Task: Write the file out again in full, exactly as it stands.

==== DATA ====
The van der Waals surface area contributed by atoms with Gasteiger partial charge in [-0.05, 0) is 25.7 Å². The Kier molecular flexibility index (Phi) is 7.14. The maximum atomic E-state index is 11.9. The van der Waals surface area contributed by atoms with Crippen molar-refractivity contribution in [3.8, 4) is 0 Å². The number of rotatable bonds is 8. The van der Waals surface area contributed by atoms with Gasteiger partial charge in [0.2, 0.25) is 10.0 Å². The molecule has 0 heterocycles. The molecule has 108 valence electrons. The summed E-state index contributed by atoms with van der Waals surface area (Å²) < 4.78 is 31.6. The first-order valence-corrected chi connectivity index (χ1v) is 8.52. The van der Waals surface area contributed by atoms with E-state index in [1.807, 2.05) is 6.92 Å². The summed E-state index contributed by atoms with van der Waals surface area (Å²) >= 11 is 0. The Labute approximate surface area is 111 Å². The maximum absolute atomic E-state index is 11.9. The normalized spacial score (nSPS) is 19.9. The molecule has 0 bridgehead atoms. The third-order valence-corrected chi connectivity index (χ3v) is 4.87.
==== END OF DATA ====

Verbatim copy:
The van der Waals surface area contributed by atoms with Gasteiger partial charge in [-0.05, 0) is 25.7 Å². The Kier molecular flexibility index (Phi) is 7.14. The maximum atomic E-state index is 11.9. The van der Waals surface area contributed by atoms with Crippen molar-refractivity contribution in [3.8, 4) is 0 Å². The number of rotatable bonds is 8. The van der Waals surface area contributed by atoms with Gasteiger partial charge in [0.2, 0.25) is 10.0 Å². The molecule has 0 heterocycles. The molecule has 108 valence electrons. The summed E-state index contributed by atoms with van der Waals surface area (Å²) < 4.78 is 31.6. The first-order valence-corrected chi connectivity index (χ1v) is 8.52. The van der Waals surface area contributed by atoms with E-state index in [1.807, 2.05) is 6.92 Å². The summed E-state index contributed by atoms with van der Waals surface area (Å²) >= 11 is 0. The Labute approximate surface area is 111 Å². The maximum absolute atomic E-state index is 11.9. The normalized spacial score (nSPS) is 19.9. The molecule has 0 bridgehead atoms. The third-order valence-corrected chi connectivity index (χ3v) is 4.87.